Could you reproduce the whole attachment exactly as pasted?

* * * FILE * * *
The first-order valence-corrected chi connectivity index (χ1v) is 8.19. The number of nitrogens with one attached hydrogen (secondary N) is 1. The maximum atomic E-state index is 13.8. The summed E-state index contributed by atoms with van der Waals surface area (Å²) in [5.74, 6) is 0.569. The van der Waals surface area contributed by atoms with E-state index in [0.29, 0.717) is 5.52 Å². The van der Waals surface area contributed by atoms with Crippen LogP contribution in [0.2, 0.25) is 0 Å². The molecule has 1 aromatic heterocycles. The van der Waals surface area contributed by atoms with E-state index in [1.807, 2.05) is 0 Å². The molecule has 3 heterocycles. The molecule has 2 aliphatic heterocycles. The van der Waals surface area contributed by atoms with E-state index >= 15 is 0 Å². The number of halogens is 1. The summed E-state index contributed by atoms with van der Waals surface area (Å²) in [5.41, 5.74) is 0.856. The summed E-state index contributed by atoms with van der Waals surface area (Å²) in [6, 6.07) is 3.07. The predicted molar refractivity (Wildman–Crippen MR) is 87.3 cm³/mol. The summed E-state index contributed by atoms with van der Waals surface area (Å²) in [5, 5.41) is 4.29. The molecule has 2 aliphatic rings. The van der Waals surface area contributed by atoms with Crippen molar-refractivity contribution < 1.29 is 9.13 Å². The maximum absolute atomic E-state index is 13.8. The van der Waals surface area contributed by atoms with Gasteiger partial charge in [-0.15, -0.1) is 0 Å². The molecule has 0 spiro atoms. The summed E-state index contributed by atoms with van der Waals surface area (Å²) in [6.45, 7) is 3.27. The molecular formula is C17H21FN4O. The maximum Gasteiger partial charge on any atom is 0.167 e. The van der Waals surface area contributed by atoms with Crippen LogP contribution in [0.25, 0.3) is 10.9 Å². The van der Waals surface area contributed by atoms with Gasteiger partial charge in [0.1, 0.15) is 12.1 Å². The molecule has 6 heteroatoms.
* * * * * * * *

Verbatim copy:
The first-order valence-corrected chi connectivity index (χ1v) is 8.19. The number of nitrogens with one attached hydrogen (secondary N) is 1. The maximum atomic E-state index is 13.8. The summed E-state index contributed by atoms with van der Waals surface area (Å²) in [5.74, 6) is 0.569. The van der Waals surface area contributed by atoms with E-state index in [0.29, 0.717) is 5.52 Å². The van der Waals surface area contributed by atoms with Crippen LogP contribution in [0.2, 0.25) is 0 Å². The molecule has 1 aromatic heterocycles. The van der Waals surface area contributed by atoms with E-state index in [1.807, 2.05) is 0 Å². The molecule has 3 heterocycles. The molecule has 2 aliphatic heterocycles. The van der Waals surface area contributed by atoms with E-state index >= 15 is 0 Å². The number of halogens is 1. The summed E-state index contributed by atoms with van der Waals surface area (Å²) in [5.41, 5.74) is 0.856. The summed E-state index contributed by atoms with van der Waals surface area (Å²) in [6, 6.07) is 3.07. The predicted molar refractivity (Wildman–Crippen MR) is 87.3 cm³/mol. The summed E-state index contributed by atoms with van der Waals surface area (Å²) in [5, 5.41) is 4.29. The molecule has 2 aliphatic rings. The van der Waals surface area contributed by atoms with Crippen molar-refractivity contribution < 1.29 is 9.13 Å². The maximum absolute atomic E-state index is 13.8. The van der Waals surface area contributed by atoms with Gasteiger partial charge in [-0.15, -0.1) is 0 Å². The molecule has 0 spiro atoms. The summed E-state index contributed by atoms with van der Waals surface area (Å²) in [6.45, 7) is 3.27. The molecular formula is C17H21FN4O. The maximum Gasteiger partial charge on any atom is 0.167 e. The van der Waals surface area contributed by atoms with Crippen LogP contribution in [0.25, 0.3) is 10.9 Å². The van der Waals surface area contributed by atoms with Gasteiger partial charge in [0.1, 0.15) is 12.1 Å². The molecule has 6 heteroatoms.